You’ve seen them popping up everywhere; electrolyte powders promise to keep you performing at your best. The truth is, not everyone is walking around starved of electrolytes at all hours of the day. So, are electrolyte powders okay for teen athletes? Let’s examine why they might be needed and what to look for.
Whether or not your should hop on the trend — or let your teen athlete take part, depends on a few factors.
What is the environment like?
The environment refers to the conditions your athlete is either practicing or competing in. Is it hot or humid? If the answer is yes, sweating will be an issue and replenishing electrolytes will become more important.
This does not necessarily mean the sport is outside. Swimming pools that are poorly ventilated can cause and athlete to sweat more even when not actively swimming, diving, or participating in activity.
Sports with high movement
Sports that require a lot of movement may cause your child to sweat excessively and they may need electrolyte replenishment. Sports such as cross country, track, soccer, basketball, field hockey, or lacrosse are examples of sports with a lot of movement. In addition, long and strenuous practices will require additional nutrition and hydration.
Time between meals
Contrary to the draw of electrolyte marketing, you don’t only get them from drinks, they are abundant in your food as well. If your child is eating food, or will eat food shortly after practice, you should do a quick evaluation of their post-practice meals.
There is unfortunately a big gray area to this — for example, if your child is going straight from school ot practice and hasn’t eaten a meal since lunch AND will go another 3 hours post-school without a meal, they will need hydration and nutrients to keep them performing at their best.
How to choose an electrolyte powder
Not all electrolyte powders are created equal. Here’s what you ned to look for before choosing to purchase:
- Sodium is an important electrolyte to help regulate fluid levels in the body. When sodium is low, you risk cramping, but you don’t need to overdo it with some of the amounts in a drink or powder.
- The amounts needed to replenish losses differ for everyone depending on the environment and sweat rate. However, the amount of sodium in some electrolyte powders is extremely high. In general, stick with 300mg or less of sodium in an electrolyte powder. If heavy sweating is the norm, or your teen is exercising in a hot or humid environment, it’s okay to go higher.
- Magnesium is important for muscle and nerve function, blood pressure regulation, and energy production, to name a few. While magnesium deficiency is rare, it can cause fatigue, which can be detrimental to an athlete.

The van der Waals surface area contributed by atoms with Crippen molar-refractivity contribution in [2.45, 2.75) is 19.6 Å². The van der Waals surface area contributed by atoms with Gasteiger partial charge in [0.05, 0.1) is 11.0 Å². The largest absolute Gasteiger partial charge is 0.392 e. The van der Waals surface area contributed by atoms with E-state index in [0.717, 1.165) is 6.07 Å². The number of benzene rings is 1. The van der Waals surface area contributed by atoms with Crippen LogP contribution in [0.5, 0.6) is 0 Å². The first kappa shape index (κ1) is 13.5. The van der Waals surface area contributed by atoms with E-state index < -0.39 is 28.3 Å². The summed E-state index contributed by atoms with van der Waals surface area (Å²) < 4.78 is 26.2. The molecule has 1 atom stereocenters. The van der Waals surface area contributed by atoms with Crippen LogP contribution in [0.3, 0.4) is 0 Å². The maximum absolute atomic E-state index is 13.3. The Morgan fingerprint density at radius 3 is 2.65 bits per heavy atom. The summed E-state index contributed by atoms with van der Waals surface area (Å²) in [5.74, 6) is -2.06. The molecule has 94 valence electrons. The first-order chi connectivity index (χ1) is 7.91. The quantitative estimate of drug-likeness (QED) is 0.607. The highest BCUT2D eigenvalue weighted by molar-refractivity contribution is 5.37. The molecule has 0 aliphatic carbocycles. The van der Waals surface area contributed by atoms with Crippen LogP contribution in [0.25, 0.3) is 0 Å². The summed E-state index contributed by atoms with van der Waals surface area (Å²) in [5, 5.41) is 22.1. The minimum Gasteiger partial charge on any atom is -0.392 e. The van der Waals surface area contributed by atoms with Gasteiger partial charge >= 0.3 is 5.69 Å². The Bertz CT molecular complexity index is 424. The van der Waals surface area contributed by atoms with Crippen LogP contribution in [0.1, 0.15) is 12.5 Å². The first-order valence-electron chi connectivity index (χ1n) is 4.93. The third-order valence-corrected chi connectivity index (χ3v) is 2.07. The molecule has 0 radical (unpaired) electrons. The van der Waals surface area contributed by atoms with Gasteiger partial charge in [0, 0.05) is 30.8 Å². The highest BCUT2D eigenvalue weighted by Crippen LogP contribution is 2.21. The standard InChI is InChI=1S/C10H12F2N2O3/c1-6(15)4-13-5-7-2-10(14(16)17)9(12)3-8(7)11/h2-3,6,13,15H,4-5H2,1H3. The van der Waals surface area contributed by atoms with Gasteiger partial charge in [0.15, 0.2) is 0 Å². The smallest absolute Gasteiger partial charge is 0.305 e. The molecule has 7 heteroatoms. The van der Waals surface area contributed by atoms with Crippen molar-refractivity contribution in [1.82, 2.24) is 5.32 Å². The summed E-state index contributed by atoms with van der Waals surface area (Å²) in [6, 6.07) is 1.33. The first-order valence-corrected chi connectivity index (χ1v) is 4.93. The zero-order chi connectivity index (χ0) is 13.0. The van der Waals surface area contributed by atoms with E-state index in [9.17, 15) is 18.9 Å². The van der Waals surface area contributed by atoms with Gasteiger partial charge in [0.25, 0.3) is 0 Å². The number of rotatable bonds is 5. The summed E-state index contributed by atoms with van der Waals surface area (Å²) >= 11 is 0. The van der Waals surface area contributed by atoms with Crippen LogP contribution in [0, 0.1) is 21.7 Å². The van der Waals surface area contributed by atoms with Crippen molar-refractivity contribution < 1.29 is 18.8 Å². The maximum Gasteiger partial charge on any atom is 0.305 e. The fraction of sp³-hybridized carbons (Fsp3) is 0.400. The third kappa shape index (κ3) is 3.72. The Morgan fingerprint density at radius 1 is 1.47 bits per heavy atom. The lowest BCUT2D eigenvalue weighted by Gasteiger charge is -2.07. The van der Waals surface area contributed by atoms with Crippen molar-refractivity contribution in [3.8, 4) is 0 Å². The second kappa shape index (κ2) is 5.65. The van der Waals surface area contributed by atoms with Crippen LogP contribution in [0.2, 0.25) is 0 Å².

- There are no recommendations for replenishment, only an RDA of how much you should be getting in a day. Boys 14-18 need 410 mg per day and teen girls need 360 mg. You can get this through food such as almonds, spinach, black beans, potatoes, and peanut butter, but a small amount in your electrolyte drink won’t hurt.
- Potassium functions alongside sodium to help maintain fluid volume. It is also essential for muscle contraction.
- You may have been told to eat a banana if you experience muscle cramping; however, little evidence suggests that potassium imbalances cause muscle cramps. Boys 14-18 need 3,000 mg per day and girls of the same age need 2,300 mg of potassium per day. Potassium is in many plant and animal foods, so most likely there is no deficiency.
Popular Electrolyte Powders
|Ultima Replenisher||55 mg||100 mg||250 mg||0 g|
|Orgain Hydro Boost||300 mg||0 mg||180 mg||8 g|
|Nuun Sport||300 mg||25 mg||150 mg||1 g|
|Vital Proteins||45 mg||72 mg||670 mg||1 g|
|LMNT||1000 mg||60 mg||200 mg||1 g|
|KaraMD Pure I.V.||500 mg||0 mg||380 mg||11 g|
Are electrolyte powders safe?
In general, electrolyte powders are safe for teens actively involved in physical activity, whether that’s organized sports or active hobbies such as hiking, skateboarding, or weight lifting. Avoid those with large amounts of sodium unless they have been specifically recommended to you by your child’s pediatrician or dietitian.
Don’t worry too much about added sugars; these are used in place of a sports drink, so for active teens, the added sugar won’t hurt. Also, if your child is sensitive to alternative sweeteners, having options with real sugar is nice.
Bottom line: Are electrolyte powders okay for teen athletes?
As with anything new, if you have questions about electrolyte powders, put in a quick telephone consult with your pediatrician or dietitian to get some peace of mind and further recommendations for hydration management.